Tuesday 28 September 2021
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BMA's assisted dying decision “a step in the right direction”

BMA's assisted dying decision “a step in the right direction”

Wednesday 15 September 2021

BMA's assisted dying decision “a step in the right direction”

The British Medical Association has dropped its long-standing opposition to assisted dying.

A doctors’ union voted right down the middle in whether the BMA would support or oppose assisted dying in the future, with 49% in favour, 48% opposing and 3% abstaining.

The Chief Executive of Dignity in Dying, Sarah Wootton, said the decision will allow for more constructive discussions on assisted dying in the UK, where both euthanasia and assisted suicide remain illegal.

Ms Wootton supported Guernsey’s vote on assisted dying in 2018. Deputy Gavin St Pier brought a requete to the Assembly asking for an agreement ‘in principle’ to develop a legal regime permitting assisted dying.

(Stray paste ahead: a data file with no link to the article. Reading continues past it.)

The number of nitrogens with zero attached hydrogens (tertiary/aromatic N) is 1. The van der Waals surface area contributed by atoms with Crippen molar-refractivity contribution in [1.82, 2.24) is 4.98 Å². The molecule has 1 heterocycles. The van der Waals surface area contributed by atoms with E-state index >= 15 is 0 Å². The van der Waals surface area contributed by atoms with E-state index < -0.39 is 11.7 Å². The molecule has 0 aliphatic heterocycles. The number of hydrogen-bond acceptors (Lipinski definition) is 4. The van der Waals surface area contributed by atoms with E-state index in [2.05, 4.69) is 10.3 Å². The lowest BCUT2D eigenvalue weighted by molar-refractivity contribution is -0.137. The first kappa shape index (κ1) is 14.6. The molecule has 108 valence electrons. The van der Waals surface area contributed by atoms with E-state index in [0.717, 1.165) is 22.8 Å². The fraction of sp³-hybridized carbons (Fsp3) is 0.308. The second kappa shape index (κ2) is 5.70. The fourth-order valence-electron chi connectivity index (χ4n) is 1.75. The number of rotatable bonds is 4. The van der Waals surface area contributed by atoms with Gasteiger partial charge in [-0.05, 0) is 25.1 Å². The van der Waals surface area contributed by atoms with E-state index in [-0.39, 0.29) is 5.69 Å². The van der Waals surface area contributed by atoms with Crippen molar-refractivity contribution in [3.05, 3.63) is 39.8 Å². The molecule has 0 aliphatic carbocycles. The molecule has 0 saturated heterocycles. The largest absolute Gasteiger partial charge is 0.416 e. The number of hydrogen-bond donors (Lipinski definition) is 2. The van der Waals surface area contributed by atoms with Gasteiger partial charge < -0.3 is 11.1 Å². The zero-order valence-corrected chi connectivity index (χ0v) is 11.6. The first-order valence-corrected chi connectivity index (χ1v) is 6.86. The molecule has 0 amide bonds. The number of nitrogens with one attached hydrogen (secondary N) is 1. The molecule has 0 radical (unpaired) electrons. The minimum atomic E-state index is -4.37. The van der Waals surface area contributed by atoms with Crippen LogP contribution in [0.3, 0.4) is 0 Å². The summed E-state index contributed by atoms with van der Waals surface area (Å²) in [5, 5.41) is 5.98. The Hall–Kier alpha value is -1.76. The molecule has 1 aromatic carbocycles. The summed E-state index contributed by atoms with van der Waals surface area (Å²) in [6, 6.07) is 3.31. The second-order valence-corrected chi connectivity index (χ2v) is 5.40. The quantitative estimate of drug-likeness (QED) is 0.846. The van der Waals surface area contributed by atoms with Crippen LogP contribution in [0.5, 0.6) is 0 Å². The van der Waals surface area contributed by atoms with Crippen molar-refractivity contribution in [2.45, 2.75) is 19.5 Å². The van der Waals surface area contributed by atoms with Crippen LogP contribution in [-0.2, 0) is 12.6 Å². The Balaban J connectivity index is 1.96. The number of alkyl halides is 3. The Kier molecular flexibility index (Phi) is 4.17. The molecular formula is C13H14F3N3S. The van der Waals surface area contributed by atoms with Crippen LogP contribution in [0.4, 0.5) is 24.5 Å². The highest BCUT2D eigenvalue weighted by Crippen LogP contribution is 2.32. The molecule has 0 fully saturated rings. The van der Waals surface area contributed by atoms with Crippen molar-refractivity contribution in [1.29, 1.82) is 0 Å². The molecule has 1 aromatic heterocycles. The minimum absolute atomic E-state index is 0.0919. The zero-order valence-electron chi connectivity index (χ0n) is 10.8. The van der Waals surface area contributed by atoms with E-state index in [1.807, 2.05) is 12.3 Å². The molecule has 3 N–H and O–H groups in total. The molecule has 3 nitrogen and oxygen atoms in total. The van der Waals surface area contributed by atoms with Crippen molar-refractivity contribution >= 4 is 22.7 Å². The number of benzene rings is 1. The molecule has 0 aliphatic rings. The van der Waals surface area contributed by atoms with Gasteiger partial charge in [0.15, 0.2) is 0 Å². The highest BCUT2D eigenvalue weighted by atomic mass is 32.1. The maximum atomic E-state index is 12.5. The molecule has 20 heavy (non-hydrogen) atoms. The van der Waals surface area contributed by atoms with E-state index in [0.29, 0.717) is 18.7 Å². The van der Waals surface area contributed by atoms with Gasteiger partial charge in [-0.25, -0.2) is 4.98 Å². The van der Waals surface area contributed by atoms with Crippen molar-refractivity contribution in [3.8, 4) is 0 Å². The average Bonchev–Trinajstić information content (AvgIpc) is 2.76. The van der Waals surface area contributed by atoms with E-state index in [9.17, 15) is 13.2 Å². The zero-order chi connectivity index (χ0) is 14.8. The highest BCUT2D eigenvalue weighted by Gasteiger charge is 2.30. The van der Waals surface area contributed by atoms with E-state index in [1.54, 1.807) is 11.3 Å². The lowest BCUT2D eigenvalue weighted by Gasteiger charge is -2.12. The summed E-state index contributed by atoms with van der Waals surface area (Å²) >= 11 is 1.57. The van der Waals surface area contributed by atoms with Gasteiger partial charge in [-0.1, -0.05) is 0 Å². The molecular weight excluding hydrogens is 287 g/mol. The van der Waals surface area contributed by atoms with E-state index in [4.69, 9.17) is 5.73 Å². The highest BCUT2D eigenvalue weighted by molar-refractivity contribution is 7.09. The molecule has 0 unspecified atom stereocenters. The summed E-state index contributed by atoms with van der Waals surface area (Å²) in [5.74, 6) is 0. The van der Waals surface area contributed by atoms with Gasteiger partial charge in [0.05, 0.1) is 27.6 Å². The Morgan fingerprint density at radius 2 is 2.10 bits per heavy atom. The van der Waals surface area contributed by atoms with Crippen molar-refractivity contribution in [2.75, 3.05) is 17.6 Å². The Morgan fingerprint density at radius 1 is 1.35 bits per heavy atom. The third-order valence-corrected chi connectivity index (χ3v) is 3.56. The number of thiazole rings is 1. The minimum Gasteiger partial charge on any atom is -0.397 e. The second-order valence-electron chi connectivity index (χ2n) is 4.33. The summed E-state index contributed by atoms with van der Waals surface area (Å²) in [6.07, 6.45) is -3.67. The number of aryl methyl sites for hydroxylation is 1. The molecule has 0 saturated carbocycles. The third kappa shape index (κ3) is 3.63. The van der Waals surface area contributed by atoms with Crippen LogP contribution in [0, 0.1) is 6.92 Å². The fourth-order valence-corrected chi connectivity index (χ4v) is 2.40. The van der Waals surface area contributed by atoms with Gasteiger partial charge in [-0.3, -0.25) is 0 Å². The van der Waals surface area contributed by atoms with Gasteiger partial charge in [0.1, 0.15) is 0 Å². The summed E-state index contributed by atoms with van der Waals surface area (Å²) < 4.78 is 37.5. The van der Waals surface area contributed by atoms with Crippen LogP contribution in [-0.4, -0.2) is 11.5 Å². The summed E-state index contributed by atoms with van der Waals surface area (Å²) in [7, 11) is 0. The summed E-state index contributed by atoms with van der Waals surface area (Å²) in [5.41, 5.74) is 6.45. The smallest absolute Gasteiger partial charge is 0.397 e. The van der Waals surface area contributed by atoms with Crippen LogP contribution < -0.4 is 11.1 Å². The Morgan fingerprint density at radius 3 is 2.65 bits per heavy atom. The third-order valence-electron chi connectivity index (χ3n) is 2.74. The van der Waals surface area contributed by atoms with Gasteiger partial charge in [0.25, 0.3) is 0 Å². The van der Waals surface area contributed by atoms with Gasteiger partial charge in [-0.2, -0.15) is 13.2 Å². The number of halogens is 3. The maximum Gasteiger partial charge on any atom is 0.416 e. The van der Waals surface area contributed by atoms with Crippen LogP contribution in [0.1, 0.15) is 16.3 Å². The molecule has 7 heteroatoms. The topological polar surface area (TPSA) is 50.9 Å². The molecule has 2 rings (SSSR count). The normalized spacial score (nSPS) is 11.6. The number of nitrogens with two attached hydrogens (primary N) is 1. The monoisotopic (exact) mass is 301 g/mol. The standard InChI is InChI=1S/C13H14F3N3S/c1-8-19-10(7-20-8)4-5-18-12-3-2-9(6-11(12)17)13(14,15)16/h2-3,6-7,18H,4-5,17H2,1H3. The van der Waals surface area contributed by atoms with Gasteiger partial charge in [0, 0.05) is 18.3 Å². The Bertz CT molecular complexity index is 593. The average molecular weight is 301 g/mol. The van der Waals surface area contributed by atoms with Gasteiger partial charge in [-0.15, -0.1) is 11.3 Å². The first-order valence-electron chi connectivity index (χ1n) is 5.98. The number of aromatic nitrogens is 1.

The motion was lost 24-14 and no further investigations into assisted dying were launched.

Deputy St Pier has argued that the review should be re-prioritised, as it sits within priority 3 of a large list of focus areas. He has welcomed national news on the BMA’s stance.

Jersey appears closer to changing the law than both Guernsey and the UK, with a citizen’s jury voting 80% in favour of allowing assisted dying earlier this year.

These recommendations are being followed by a full report and a subsequent States vote, which could see a change in law drafted before the end of 2022.

No such vote is on the cards in Guernsey anytime soon, with the island’s Chief Minister, Deputy Peter Ferbrache, labelling Deputy St Pier’s requete as a ‘vanity project’.

So, it’s yet to be seen whether assisted dying will be debated again anytime soon, but the BMA’s announcement has certainly got people talking.

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Posted by Vincent Cockett on
It is about time that our Politicians reflected Public Opinion on assisted dying. Usually someone with a terminal condition is considered a candidate for euthanasia, however, from personal experience, there are also long term sufferers in agonising pain and disability who do not have a terminal illness, but are left to a life of tortured suffering, whilst wanting to end their lives. The only way out is suicide, but that can lead to a violent death, assisted dying is clearly a more caring end.
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